05:07 Condition three, the 10% condtion.

05:10 Both samples are a very small percentage of a large population so we're good on conditon three.

05:15 and the success/failure condition.

05:17 We observed 2777 successes in the first group and 1363 successes in the second group So, the success/failure condition is satisfied, we also observed a sufficient number of failures in both groups.

05:33 So since all the conditions are satisfied, we can use what we call the two-proportion z-interval So let's do the mechanics We observed p hat 1 equals 0.66, we observed n1 equals 4208, p hat 2 equals 0.493, and n2 equals 2763.

05:55 The critical value for a 95% confidence interval we've seen before, is z* equals 1.96 So using the formula for the confidence interval that we've seen before, we get .66 minus .493 plus or minus 1.96 times the square root of .66 times .34 over 4208 plus .493 times .507 over 2763 So this leads to an interval of .15501 to .17899 So what we're saying here is that we're 95% confident that the proportion of men who wear seatbelts when a woman is in the car is between .15501 and .17899, higher than the same proportion when no women are in the car.

06:43 Note that zero's not in the interval This is important.

06:47 What this indicates is if we were to conduct a hypothesis test of the null hypothesis p1 minus p2 equals 0 against the alternative hypothesis p1 minus p2 is not equal to 0, we would reject the H0 at the 5% significance level.

07:04 Let's look at hypothesis testing for a difference in poroportions and we'll motivate this one with an example as well.

07:10 In a national sleep foundation study, 995 people were asked whether they snore.

07:15 They were broken up by age category, we had 184 people under the age of 30, of which 26.1% of them snored.

07:23 We also had 811 in the over 30 age group of which 39.2% snored.

07:31 So the question is, is there a diffference in the percentage of people over and under 30 who snore? and we'll need a hypothesis test to answer this question.

07:39 So in this example, let's let p1 denote the percentage of people 30 or younger that snore and let's let p2 be the same percentage in the over 30 age group.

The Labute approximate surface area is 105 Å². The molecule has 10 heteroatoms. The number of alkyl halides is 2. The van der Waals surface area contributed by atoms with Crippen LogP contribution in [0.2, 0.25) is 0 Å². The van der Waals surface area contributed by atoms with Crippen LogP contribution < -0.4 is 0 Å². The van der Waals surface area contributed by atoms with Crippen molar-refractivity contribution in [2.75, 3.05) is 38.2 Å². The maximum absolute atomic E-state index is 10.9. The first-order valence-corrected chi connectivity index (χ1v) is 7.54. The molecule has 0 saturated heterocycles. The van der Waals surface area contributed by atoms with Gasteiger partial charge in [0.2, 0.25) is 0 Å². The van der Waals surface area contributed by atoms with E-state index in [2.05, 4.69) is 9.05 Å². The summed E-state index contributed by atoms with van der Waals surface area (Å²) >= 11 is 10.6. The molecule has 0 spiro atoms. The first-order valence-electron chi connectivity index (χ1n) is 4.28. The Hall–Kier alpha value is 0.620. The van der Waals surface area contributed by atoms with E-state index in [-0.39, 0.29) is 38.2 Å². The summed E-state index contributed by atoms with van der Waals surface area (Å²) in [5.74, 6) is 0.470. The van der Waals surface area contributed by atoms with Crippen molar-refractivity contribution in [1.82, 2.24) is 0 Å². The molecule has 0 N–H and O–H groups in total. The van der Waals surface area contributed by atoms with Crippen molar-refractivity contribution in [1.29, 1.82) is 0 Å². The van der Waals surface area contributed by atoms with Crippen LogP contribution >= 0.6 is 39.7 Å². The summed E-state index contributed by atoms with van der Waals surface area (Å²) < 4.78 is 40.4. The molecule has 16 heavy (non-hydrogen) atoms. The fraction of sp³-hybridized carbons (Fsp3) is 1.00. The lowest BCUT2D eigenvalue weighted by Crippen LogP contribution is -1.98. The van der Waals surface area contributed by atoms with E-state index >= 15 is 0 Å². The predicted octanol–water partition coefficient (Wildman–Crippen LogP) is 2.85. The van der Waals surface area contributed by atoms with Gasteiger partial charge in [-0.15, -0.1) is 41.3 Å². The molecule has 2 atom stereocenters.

07:48 We set the null hypothesis H0 to be p1 minus p2 equals 0 So let's measure variability, which means calculating a standard deviation Under the null hypothesis, the difference in proportions is zero.

08:03 But we don't know the individual values so we need to estimate them.

08:06 We do this by what's called pooling the proportions and using them to calculate the standard error in the difference in the two sample proportions.

08:15 This pooled estimator is named p hat pooled and it's goven by n1 p hat 1 plus n2 p hat 2 over n1 plus n2 In other words, it's the number of successes in the first group plus the number of successes in the second group divided by the total number of observations.

08:35 Then we calcualate the standard error in the usual way.

08:38 The pooled standard error of the p hat 1 minus p hat 2 is given by the square root of p hat pooled 1 minus p hat pooled over n1 plus p hat pooled times 1 minus p hat pooled over n2 So in order to carry out the test, we need to satisfy the success/failure condition.

08:57 We rely on the pooled sample proportion now because we don't know the hypothesized population proportions individually In order to use the following procedure, what we need is n1 p hat pooled to be at least 10.

09:09 n1 times 1 minus p hat pooled is at least 10, n2 times p hat pooled is at least 10 and n2 times 1 minus p hat pooled is also at least 10.

09:20 If this condition holds along with the independence/randomization, the independent groups and the 10% condition, we can use a z-test.

09:28 The test statistic for this hypothesis test is a z-statistic and is given by p hat 1 minus p hat 2 minus 0 divided by the pooled standard error of p hat 1 minus p hat 2 And we use this statistic to calculate p-values.

09:43 So let's go back to the snoring example.

09:45 We wanna test the hypothesis p1 minus p2 is equal to 0 against the alternative that p1 minus p2 is not equal to 0 Alright, we've stated the hypothesis, so now we have to check the conditions.

09:58 First, the independent groups assumption.

09:59 This is reasonable, since it's unlikely that what happens in one groups affects what happens in the other group.

10:05 Secondly, the independence/randomization condition.

10:08 The individuals were randomly sampled in each group so we're okay here.

10:12 The 10% condition, the sample sizes are much less than 10% of the population size in each groups so we're okay with three.

10:20 For the success/failure condition, we need p hat pooled in order to do it.

10:24 So let's find it, P hat pooled is 184 times .261 plus 811 times .392 divided by 184 plus 811 which gives us a pooled sample proportion of .3677 We have n1 p hat pooled equals 67.67 n1 times 1 minus p hat pooled is 116.33 We have n2 times p hat pooled equal to 512. 74 and we have n2 times 1 minus p hat pooled equal to 298.26 so that all of these things are at least 10 so we have all the conditions satisfied and we can use the procedures described in the last slide.